New book launched in Limerick gets to the truth of Colleen Bawn story

Maria Flannery

Reporter:

Maria Flannery

Lady Geraldine Dunraven with author Pat Fitzgerald at the launch of the book

Lady Geraldine Dunraven with author Pat Fitzgerald at the launch of the book

A BOOK about the Colleen Bawn, which presents new information about the murder of Ellen Hanly, has been launched in Adare.

The high profile trial of the Colleen Bawn took place in 1820, in which young Ellen’s husband John Scanlan was accused of murder, and Daniel O’Connell was defending him in court.

The Ellen Hanly murder trial caused a sensation at the time. The story became famous afterwards, when playwright Dion Boucicault wrote The Colleen Bawn.

The new book, the first in 60 years to be released on the crime, was written by Patrick T Fitzgerald. The writer, who grew up in Ballingarry before settling in Adare, decided eight years ago to follow his curiosity about the Colleen Bawn.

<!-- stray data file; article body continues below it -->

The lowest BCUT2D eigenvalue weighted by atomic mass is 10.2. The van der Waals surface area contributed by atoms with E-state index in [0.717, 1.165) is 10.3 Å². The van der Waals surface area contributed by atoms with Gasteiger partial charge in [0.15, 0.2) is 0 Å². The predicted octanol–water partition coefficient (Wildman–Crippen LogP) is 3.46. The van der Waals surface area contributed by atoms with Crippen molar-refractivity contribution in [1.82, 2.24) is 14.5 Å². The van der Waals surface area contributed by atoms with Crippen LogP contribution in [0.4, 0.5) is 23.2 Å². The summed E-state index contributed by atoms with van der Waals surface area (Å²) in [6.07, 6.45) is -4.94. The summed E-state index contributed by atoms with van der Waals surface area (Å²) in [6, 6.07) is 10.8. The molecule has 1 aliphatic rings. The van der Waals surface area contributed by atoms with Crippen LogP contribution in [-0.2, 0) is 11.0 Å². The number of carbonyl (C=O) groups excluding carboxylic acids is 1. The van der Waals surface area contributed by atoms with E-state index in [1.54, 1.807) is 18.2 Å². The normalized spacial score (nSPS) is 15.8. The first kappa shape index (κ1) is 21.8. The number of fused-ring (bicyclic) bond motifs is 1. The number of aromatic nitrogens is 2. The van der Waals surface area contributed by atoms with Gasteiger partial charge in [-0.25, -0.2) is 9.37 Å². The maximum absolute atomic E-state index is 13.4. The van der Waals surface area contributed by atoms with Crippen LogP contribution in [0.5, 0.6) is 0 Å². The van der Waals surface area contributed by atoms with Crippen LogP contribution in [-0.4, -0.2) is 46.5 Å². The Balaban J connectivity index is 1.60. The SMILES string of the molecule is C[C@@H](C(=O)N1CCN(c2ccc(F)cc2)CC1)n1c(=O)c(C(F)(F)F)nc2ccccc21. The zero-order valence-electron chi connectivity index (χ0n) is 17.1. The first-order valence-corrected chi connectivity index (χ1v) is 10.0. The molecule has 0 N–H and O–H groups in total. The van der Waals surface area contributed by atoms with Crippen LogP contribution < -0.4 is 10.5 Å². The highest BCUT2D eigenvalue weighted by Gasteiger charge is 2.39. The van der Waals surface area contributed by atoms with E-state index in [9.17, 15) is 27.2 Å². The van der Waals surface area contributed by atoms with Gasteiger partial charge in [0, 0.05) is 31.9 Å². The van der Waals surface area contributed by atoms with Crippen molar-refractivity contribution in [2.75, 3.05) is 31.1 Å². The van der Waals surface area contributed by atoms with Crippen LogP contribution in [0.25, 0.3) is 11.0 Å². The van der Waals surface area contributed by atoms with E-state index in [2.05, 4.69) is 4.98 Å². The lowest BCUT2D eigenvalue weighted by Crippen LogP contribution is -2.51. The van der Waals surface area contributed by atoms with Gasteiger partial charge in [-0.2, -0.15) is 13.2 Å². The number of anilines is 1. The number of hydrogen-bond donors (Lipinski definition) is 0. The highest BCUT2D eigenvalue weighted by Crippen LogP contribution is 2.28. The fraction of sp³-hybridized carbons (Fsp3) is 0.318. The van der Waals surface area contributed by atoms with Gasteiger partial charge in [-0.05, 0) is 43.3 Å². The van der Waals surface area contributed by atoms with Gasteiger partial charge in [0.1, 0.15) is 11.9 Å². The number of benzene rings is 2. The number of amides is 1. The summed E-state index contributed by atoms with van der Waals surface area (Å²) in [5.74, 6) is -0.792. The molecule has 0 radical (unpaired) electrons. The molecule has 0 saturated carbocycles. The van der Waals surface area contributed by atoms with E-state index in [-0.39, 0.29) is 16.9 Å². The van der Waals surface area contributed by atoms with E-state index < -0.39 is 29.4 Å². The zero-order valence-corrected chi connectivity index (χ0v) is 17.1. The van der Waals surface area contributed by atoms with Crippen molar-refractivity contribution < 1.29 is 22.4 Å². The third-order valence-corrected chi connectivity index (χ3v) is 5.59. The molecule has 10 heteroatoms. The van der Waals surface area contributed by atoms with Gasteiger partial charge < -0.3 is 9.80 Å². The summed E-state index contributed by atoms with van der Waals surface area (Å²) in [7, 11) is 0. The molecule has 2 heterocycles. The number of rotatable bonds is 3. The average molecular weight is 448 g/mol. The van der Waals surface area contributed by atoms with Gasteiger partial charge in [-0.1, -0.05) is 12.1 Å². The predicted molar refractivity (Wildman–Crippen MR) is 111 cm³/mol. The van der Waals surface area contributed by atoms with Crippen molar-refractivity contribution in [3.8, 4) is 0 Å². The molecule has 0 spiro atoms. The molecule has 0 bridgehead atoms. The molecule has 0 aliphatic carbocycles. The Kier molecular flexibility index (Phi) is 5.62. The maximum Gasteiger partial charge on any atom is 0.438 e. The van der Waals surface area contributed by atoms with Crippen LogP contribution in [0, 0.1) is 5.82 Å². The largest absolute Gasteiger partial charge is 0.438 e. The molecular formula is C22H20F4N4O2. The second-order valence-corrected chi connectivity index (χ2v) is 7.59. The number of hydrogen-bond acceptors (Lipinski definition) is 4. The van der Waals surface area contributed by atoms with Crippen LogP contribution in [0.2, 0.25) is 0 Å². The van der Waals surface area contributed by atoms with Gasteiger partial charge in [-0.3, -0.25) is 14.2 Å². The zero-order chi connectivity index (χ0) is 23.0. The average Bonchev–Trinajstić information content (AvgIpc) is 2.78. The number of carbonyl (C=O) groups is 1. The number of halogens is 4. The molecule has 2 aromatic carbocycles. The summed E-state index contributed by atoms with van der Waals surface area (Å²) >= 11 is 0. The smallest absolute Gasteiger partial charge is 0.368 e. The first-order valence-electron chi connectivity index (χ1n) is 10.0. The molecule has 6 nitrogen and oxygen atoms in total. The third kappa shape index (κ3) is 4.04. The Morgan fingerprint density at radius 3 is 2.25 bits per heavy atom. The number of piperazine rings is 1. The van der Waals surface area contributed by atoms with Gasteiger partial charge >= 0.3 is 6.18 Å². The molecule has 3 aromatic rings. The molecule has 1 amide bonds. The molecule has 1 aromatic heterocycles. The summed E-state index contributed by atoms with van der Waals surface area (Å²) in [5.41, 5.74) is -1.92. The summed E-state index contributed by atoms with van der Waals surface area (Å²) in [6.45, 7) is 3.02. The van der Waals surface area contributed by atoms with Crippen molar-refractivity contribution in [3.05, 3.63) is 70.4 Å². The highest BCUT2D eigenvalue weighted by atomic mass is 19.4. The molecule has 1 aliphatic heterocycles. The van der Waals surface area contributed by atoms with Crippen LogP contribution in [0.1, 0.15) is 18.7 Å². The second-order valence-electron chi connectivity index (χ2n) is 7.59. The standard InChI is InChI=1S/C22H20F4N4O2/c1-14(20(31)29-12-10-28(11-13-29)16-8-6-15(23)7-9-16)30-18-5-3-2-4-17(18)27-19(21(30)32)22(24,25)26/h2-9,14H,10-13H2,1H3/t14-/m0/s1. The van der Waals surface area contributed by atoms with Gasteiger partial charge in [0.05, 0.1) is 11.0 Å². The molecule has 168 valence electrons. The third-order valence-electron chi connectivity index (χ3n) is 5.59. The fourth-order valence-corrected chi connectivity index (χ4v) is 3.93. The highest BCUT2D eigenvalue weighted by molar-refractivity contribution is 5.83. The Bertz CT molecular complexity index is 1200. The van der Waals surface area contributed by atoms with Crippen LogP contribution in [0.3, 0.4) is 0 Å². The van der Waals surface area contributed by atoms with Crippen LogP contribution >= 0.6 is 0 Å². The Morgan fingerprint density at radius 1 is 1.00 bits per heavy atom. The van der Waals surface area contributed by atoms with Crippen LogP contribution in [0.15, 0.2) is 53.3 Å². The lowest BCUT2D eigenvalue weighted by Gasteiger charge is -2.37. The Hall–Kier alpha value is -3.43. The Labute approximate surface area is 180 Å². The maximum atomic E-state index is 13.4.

Years of research through archive documentation as well as conversations with other local people resulted in this new publication, which was launched on Monday night in the Woodlands House Hotel, Adare.

An introduction to the book was presented by the author’s namesake, Pat C Fitzgerald, from Croom, who helped with the historical research. The author then talked about the process and his findings.

The Colleen Bawn lays out further information on the families Scanlan and Hanly, as well as the long-forgotten identities of the members of the Grand Jury who convicted John Scanlan and Stephen Sullivan, his servant who was ordered to carry out the murder.

A copy of the original inquest document is included, along with details of other court documents.

The aim of the book is to present the much sought after ‘true story’, or as much of it as can be established, in a new and original text.

It also sets out to preserve and pass on the many variations of myths and legends surrounding the murder, “before the sands of time obscure them any further”.

The local stories about the crime are valuable in their own right, the author argues, as they are the directly handed down testimony from the communities. But such inconsistencies in the folklore are identified in the book, in order to show what is true, and what is lore.